While the calendar says fall and the yellowing birches say fall, the weather is stuck in a blissful endless summer. During the first two weeks of August the sun has been unchallenged by clouds of any sort: the good weather, the good fishing and the good times just keep rolling along. Not a drop of rain landed on Scott, but there is still plenty of water to float the boats. It has been hot though with precious little breeze. The Scott guides hate this kind of weather but many customers love it. Who doesn’t love blue skies and flat water? But the guides hate it because the pike go on a hunger strike when the lakes get flat and glassy. They seem to have a deal with their prey that goes like this: when the lake surface is so calm that you can see me and I can see you, let’s call the whole thing off. It’s not the right condition for pike to go on a hunt. Our guides love wind. The pike “chop” as they call it disperses light, creating refraction that provides the predator’s camo and makes the ambush feeding style work. But you fish what you’re given and our guides and customers do not sit on their hands. The fishing might have been tougher but that makes everyone work a little harder. The guide/guest team still gets the job done. In two weeks 244 trophies were landed, most of them pike. And there were a lot of very pike as well. Our list of “supersized” pike (those of 45” or better) just keeps growing. We can add to the growing list of names Jennifer Scott (45”), Travis Hunt (45”), Bob Meeks (46”), Derek Burdeny (46”), Arie Dejong (46”), Joe Daugherty (46”), Katie Olivo (46.5’) and with a real super Doug Howard (48”). Ty Daugherty (son of Joe) started his pike fishing life with a flourish. On his first day ever fishing he landed three trophy pike and a trophy lake trout. Dad was a busy and happy cameraman. Katie Olivo had probably the best single day of two week period, catching five trophy pike in one day with her 46.5” making it a most memorable day.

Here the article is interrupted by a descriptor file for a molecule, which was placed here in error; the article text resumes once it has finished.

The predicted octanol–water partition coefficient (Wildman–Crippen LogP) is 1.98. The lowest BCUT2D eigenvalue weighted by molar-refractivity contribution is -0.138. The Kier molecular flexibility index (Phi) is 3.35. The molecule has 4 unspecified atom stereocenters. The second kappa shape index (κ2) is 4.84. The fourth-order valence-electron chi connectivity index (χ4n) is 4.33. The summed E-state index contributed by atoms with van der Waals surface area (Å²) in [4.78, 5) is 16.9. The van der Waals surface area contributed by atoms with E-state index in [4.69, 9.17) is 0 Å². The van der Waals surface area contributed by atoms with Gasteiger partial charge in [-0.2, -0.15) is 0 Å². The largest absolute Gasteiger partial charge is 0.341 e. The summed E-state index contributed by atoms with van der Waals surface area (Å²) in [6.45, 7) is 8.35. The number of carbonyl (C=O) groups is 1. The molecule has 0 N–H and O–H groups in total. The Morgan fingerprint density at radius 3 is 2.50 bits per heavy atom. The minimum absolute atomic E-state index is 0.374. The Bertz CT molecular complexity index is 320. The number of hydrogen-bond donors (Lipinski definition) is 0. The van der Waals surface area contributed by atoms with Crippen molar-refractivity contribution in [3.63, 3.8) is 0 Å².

Big trout were also in the picture. Our supersized standard of 40” was crossed ten times in two weeks. The biggest was a 44.5X25” monster laker that John Vanderdussen joined for a photo opp. John got a 40 the same day. Bob Noble, Jr. caught two 40 inchers on one day. Dru Rafferty got a 40 and three anglers—Stu Sauser, Bob Chadwell and Jill Daubert—landed trout of 43 inches. All girthy and heavy. Loren Larson tallied four trophies but his real trophy was a day when he and his fishing partner, Don Rohrbahck, combined for 93 beautiful lake trout in a single day. For the five days they caught around 300 trout. Not all the trout were caught deep. One angler’s 38 incher grabbed a spinner in 9 feet of water in a pike cabbage patch. It’s the time of year when some trout start moving up.
It’s also the time of year when the grayling fishing hits its peak level of action. Everyone who went after this miniature sailfish had great fishing days. A bunch of people put grayling of 18” (a big one around here) in the guide’s net: Wayne and Clay Parmley, Dru Rafferty, Bryan Weirwill, Mike Shea, Brian Baker, Pete Ricketts and Dave Lenz. Mark Quandahl got one an inch better at 19. Dry flies have been the offering of choice. Grayling are not highly selective feeders. Throw out something that looks like a floating bug and hang onto your four-weight.
The northern lights made their first appearance of the season. Two nights were sensational; others so so. Like fishing you can’t predict the lights but like landing a big fish you do appreciate the experience when it comes. That big fish experience has been pretty common this season. On the last day of our 14th group of the season another big pike was landed, the 43rd over 45”. We have already bested last year’s supersized pike total of 42 and that was a good year. So we are headed to a great year. Stay tuned.